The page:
05 Oct 2022

Offaly man hid large quantity of cocaine because he was terrified of drugs gang

TULLAMORE Circuit Court heard a local man hid €27,300 worth of cocaine under his couch because he had been put under intense pressure to do so.

Joe Sales, 40, said he feared for his own life and that of his family so he agreed to store 390.2g of the drug at his home, 62 Thornsberry Estate, Tullamore.

Having possession of that amount of cocaine for supply to others carries a mandatory minimum sentence of 10 years but the penalty can be lowered in certain circumstances.

Judge Keenan Johnson imposed a six-year suspended sentence on Mr Sales after hearing how he came to have the drug and being told of his personal situation and the good work he did in the community.

Detective Garda Rory Heffernan told a sentencing hearing that gardai had been carrying out surveillance in Tullamore as part of their drugs investigations and on March 15 last year they obtained a search warrant for Mr Sales' address.

They found the cocaine in a black bag, along with a number of resealable bags, weighing scales and a mobile phone.

In an initial interview, Mr Sales said he had got himself into a rut and owed money and was asked to hold the bag and “like a' eejit” brought it in.

He told gardai he was terrified to say who gave the drugs to him and could not do so for his own safety.

A single man, he later told gardai that he had split up with his long-term girlfriend the previous June and had been depressed, a situation which was exacerbated by the death of a best friend.

Furthermore, his mother had been diagnosed with Alzheimer's and he was the main carer for both his parents.

He was on disability himself and he told gardai he did not get any money for holding the drugs.

“It was a mistake. I'll never do it again,” he said when questioned.

Mr Sales said he was in such fear that he thought about ending his life.

Though he told gardai at first that he did not take drugs himself, he later admitted he had been addicted and fell into debt and had to allow his house to be used for storage.

The cocaine was only there a few days before the gardai found it, the court heard.

Det Garda Heffernan said Mr Sales had 19 previous convictions, none of which were for drugs offences and the last one was committed in 2003.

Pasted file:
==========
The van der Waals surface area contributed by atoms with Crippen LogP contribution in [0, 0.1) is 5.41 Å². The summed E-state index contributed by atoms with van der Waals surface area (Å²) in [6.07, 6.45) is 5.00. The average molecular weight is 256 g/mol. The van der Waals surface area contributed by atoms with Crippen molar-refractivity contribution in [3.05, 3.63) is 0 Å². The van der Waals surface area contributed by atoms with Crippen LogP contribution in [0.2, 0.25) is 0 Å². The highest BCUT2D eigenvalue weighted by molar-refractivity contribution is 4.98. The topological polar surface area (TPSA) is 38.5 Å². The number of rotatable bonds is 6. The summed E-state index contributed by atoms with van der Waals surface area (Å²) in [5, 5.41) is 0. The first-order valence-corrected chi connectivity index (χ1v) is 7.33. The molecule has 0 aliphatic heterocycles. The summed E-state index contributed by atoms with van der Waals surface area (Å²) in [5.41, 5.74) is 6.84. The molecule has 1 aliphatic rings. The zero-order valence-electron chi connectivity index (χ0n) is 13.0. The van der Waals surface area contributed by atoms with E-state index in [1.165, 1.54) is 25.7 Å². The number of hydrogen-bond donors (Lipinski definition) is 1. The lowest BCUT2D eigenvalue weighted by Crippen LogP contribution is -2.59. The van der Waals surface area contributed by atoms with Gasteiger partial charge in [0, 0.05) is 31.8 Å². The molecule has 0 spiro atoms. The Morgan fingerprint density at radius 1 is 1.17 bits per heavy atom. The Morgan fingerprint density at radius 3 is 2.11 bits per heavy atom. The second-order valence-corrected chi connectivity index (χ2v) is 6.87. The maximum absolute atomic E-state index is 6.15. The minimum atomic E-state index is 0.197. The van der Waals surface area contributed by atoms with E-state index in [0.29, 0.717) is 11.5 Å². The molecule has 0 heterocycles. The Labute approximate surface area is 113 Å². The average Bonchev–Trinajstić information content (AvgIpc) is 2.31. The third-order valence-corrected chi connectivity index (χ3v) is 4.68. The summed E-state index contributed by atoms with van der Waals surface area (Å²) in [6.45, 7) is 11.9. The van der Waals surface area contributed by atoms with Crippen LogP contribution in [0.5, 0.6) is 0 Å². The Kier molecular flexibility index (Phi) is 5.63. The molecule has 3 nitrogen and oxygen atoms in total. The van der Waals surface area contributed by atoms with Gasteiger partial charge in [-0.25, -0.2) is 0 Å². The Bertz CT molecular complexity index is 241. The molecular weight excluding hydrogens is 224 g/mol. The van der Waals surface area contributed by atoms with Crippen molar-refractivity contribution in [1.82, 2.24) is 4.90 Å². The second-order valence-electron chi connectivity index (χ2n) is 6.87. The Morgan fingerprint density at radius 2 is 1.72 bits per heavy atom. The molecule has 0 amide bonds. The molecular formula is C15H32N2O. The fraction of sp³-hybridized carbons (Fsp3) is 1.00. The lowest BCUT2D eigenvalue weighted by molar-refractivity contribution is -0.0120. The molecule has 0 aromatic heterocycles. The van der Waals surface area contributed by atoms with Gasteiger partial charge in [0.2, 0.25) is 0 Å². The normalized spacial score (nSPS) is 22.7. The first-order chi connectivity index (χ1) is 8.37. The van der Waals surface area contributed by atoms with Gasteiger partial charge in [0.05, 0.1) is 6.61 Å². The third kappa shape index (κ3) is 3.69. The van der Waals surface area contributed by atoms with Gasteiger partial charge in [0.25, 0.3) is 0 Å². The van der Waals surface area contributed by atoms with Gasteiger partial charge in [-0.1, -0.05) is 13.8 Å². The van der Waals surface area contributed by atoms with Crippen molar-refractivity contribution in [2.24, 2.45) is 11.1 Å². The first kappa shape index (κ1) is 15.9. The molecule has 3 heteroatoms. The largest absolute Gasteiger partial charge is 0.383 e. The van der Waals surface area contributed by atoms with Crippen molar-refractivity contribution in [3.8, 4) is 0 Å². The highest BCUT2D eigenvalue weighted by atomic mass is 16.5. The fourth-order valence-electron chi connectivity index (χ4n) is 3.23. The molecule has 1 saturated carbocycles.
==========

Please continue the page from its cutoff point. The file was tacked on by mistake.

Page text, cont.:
Det Garda Heffernan agreed with Colm Smith, SC, defending, that Mr Sales would have been easily led and would be the type of person “ruthless people” involved in drug crime would single out.

The garda witness also agreed the accused was very helpful with his parents' medication, assisted with groceries and pensions for people in his area and was a “tower of strength” according to one 70-year-old female neighbour.

In his own evidence, Mr Sales admitted he had been taking drugs for a couple of years after falling into a dark hole when his relationship of 13 years ended.

He was now doing a healthcare assistant course and was trying to turn his life around and make his mother and father proud.

A testimonial from a local shopkeeper who described Mr Sales as a valued customer and someone who helped neighbours during the Covid pandemic was handed into the court, as was another from a local pharmacy.

Mr Sales said his mental health had been affected terribly because of worry and he had been threatened daily by individuals who would pull up in cars outside his house.

The accused pleaded with the judge not to jail him, saying he was now off drugs.

“I'll never be in trouble ever, ever again,” he said.

Judge Johnson said he accepted the accused was holding the drugs under duress and it was a case that people at the lowest end of the rung of the drugs business were the ones who come before the courts while the masterminds evade conviction by fear and aggression.

He said the masterminds are really the lowest of the low and there needed to be a coordinated approach to dealing with the problem.

He said a suspended sentence would be appropriate in the case of Mr Sales, a man who had “a lot going for him”.

A community service order would also form part of the sentence, Judge Johnson ruled.

A plea of guilty had previously been entered for possession of the drug for sale or supply and last week another plea was entered by Mr Sales to possession of cocaine. Judge Johnson said he was satisfied there were exceptional circumstances which meant he would not have to impose the minimum 10-year sentence for having drugs worth more than €13,000 for sale or supply.

The six-year sentence was suspended for 10 years on condition Mr Sales enter a bond to keep the peace and submit to the supervision of the probation service for 18 months and abstain from all illicit substances. He ordered Mr Sales to complete 240 hours of community service, if assessed suitable, in lieu of a three-year sentence for possessing cocaine.

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